I'd say let's start back at the begining instead of trying to start in the middle. Turn your multipliers down on your CPU, NB and HT and then increase the reference clock by 5MHz. Start at 205MHz and then go to 210MHz until it's unstable. Back it off the last stable point. What I mean by stable is your are running a stress test like OCCT or Prime95 or something like that on your system. We're trying to find the fastest your RAM will run at. Of course you can increase your voltage on the RAM and keep going till you are at say 1.7v or 1.8v. I don't know your RAM, but that's a good limit to start with for now. Now that we know what speeds and voltages your RAM can hit, we can move onto your CPU.
Leave the CPU multiplier at auto and disable turbo. Keep the other multipliers turned down and back off your RAM divisor to say 2.66 or 1066MHz. Now start doing the same thing that you did to your RAM, but this time you will be testing your CPU's limits. At stock, your CPU should use only 1.3 vCore to 1.35 vCore. I'd personally stop at 1.45 vCore. Now while finding the absolute limit of your CPU, you may have to add some voltage to the HT link because your reference clock will get pretty high. This is where those fancy unlocked CPUs are nice with the unlocked multiplier, but you can still do pretty good going this way.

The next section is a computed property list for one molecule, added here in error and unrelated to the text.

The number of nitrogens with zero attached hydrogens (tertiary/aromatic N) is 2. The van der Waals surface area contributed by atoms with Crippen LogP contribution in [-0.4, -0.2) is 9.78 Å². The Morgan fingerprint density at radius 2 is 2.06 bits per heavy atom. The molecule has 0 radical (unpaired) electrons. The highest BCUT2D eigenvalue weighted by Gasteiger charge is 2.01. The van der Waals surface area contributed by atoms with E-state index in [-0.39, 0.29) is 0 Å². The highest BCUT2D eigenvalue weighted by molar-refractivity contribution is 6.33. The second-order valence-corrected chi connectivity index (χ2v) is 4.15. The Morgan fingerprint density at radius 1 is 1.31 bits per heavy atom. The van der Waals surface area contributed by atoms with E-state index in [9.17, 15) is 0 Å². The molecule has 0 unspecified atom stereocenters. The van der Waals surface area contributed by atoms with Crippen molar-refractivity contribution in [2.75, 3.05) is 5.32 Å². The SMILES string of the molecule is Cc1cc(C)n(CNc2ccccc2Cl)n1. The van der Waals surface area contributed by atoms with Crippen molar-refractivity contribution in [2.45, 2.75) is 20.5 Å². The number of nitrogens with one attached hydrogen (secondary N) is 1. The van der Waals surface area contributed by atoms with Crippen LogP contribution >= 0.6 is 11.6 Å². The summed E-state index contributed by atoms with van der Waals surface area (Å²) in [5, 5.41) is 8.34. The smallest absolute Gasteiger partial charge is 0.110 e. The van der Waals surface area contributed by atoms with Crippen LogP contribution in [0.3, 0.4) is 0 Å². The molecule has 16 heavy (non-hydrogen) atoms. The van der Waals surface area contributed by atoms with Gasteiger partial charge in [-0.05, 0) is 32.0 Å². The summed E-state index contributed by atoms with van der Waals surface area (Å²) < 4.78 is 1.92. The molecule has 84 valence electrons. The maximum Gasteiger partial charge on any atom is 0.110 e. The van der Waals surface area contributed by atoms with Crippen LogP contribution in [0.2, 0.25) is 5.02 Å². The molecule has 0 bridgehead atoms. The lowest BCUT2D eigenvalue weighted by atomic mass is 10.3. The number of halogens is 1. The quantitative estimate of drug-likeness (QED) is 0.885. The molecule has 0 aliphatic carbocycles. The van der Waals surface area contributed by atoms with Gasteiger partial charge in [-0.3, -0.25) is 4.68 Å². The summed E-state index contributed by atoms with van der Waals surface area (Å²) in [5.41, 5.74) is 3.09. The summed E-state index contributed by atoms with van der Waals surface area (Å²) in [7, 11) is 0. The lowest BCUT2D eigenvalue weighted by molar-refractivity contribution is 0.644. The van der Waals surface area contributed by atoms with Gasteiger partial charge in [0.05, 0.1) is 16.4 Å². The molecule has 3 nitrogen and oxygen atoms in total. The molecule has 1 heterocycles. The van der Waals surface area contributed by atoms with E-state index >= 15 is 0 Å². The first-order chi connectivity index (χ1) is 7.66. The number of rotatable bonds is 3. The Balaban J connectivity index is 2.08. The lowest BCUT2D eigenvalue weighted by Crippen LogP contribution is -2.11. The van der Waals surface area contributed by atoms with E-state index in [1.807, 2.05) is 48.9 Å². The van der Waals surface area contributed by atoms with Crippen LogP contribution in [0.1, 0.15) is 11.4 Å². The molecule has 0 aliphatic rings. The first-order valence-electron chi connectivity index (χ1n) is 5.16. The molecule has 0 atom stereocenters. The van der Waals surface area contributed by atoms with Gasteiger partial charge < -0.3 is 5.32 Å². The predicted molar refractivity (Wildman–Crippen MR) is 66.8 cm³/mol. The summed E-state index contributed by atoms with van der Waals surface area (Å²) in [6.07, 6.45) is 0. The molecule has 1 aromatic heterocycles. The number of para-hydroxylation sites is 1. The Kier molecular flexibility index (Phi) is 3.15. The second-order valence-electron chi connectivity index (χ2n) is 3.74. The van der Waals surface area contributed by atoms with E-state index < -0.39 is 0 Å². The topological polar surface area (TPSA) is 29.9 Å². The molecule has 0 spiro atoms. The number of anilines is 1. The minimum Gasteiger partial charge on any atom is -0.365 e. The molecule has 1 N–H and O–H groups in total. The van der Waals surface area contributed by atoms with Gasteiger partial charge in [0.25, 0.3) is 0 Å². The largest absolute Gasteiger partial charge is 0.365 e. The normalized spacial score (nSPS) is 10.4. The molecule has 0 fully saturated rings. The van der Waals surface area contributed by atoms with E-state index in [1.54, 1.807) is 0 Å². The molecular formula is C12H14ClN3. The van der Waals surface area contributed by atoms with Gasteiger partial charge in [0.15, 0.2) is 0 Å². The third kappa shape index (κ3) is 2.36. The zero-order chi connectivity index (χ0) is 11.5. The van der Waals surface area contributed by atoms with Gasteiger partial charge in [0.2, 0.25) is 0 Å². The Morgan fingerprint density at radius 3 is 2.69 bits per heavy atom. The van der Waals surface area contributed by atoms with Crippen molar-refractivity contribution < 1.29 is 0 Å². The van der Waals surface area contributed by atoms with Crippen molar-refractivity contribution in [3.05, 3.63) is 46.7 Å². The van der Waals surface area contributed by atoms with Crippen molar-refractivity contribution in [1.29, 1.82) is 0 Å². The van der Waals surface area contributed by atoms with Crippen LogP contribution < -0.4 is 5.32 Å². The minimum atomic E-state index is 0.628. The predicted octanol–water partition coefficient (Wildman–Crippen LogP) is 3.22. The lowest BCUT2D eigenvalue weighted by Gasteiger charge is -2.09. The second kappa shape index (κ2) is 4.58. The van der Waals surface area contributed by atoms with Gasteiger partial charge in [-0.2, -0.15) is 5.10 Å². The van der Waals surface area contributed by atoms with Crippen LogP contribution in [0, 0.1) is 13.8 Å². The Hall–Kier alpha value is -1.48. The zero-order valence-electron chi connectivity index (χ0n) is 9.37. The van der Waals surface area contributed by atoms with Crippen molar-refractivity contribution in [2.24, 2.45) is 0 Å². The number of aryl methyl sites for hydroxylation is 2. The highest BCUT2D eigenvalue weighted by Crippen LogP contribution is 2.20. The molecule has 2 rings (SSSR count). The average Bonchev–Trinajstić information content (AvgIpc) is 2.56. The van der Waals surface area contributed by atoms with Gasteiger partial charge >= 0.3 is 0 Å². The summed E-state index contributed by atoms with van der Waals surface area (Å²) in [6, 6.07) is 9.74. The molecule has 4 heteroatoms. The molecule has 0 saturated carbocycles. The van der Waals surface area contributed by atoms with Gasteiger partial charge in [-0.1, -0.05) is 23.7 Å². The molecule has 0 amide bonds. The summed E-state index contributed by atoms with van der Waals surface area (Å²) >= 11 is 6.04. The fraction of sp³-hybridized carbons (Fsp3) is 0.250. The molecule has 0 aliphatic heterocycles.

Once you find the limit that it runs stable, you can turn down the CPU multiplier and RAM divisor and go onto your NB, and then onto your HT. testing it this way removes some fo the limitations when you OC your whole system. You'll know what voltages and what limits your chips and RAM will need to be at to achieve certain settings on your OC.
It's a long process, trust me, but it's worth it in the end to have a stable OC and have a greater understanding of your system if you do crash.
*This is just a quick and dirty explanation. There are overclocking guides around here with much more detail and thought process put into them.
Multi-Core Upgrade Guide
Do you want a world ranking? Join Team Fusion in Forum Warz 2011!